Research ArticleCancer

ctDNA monitoring using patient-specific sequencing and integration of variant reads

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Science Translational Medicine  17 Jun 2020:
Vol. 12, Issue 548, eaaz8084
DOI: 10.1126/scitranslmed.aaz8084

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INVARiable progress detecting tumor DNA

The analysis of tumor DNA in a patient’s blood offers a noninvasive way to detect cancer and monitor responses to therapy. The samples are much easier to obtain than a conventional biopsy, and they may be more representative of the variety of mutations found in a given tumor. Unfortunately, the sensitivity of circulating DNA analysis is limited by the amount of tumor DNA in the blood and by the methods of detection. A pipeline for integration of variant reads (INVAR) designed by Wan et al. offers a way to use a patient’s individual tumor sequencing data to monitor for signs of relapse with greater sensitivity.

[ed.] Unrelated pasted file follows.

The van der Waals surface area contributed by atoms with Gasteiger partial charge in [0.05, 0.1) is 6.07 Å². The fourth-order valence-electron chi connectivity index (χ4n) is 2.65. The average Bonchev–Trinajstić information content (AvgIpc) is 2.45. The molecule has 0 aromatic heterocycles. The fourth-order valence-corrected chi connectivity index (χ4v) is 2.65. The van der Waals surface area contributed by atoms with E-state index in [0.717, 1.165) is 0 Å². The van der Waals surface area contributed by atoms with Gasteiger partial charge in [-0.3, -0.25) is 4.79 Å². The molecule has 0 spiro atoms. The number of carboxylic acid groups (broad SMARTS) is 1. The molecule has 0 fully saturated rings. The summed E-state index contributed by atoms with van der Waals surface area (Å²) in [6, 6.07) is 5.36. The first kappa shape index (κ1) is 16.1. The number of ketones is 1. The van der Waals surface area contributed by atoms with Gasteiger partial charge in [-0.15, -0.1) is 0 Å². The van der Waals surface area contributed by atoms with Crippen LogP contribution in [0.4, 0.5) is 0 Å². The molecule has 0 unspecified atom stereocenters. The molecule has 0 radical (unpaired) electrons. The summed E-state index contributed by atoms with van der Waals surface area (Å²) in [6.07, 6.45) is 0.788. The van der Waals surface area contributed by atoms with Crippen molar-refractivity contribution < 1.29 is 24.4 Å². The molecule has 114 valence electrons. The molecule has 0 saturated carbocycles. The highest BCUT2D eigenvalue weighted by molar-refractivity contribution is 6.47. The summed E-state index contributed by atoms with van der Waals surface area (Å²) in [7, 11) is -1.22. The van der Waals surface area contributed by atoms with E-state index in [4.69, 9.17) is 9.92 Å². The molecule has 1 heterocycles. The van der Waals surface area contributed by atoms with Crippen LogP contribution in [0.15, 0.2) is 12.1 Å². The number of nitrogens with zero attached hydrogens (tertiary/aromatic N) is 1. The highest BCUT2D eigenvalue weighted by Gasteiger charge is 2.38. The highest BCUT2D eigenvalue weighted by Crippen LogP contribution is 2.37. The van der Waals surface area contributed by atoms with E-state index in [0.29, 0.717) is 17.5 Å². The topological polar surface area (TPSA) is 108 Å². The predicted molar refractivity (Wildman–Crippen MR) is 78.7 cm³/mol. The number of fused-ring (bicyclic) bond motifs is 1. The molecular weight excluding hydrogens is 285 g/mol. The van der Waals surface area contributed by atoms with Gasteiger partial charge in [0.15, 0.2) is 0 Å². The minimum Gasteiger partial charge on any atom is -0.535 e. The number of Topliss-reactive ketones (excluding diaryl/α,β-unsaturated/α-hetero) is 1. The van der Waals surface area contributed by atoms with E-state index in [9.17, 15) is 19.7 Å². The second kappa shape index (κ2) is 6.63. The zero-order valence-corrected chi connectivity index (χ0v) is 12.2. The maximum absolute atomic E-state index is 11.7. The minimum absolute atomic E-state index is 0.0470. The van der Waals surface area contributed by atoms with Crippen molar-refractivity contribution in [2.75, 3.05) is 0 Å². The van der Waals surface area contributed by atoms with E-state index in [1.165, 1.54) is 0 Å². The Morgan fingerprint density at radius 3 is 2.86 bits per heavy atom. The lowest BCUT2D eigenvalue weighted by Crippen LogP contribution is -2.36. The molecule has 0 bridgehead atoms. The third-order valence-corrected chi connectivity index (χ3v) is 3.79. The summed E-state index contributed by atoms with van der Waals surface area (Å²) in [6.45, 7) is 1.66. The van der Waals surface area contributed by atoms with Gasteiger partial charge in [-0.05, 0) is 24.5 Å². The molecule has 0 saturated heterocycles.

Circulating tumor-derived DNA (ctDNA) can be used to monitor cancer dynamics noninvasively. Detection of ctDNA can be challenging in patients with low-volume or residual disease, where plasma contains very few tumor-derived DNA fragments. We show that sensitivity for ctDNA detection in plasma can be improved by analyzing hundreds to thousands of mutations that are first identified by tumor genotyping. We describe the INtegration of VAriant Reads (INVAR) pipeline, which combines custom error-suppression methods and signal-enrichment approaches based on biological features of ctDNA. With this approach, the detection limit in each sample can be estimated independently based on the number of informative reads sequenced across multiple patient-specific loci. We applied INVAR to custom hybrid-capture sequencing data from 176 plasma samples from 105 patients with melanoma, lung, renal, glioma, and breast cancer across both early and advanced disease. By integrating signal across a median of >105 informative reads, ctDNA was routinely quantified to 1 mutant molecule per 100,000, and in some cases with high tumor mutation burden and/or plasma input material, to parts per million. This resulted in median area under the curve (AUC) values of 0.98 in advanced cancers and 0.80 in early-stage and challenging settings for ctDNA detection. We generalized this method to whole-exome and whole-genome sequencing, showing that INVAR may be applied without requiring personalized sequencing panels so long as a tumor mutation list is available. As tumor sequencing becomes increasingly performed, such methods for personalized cancer monitoring may enhance the sensitivity of cancer liquid biopsies.

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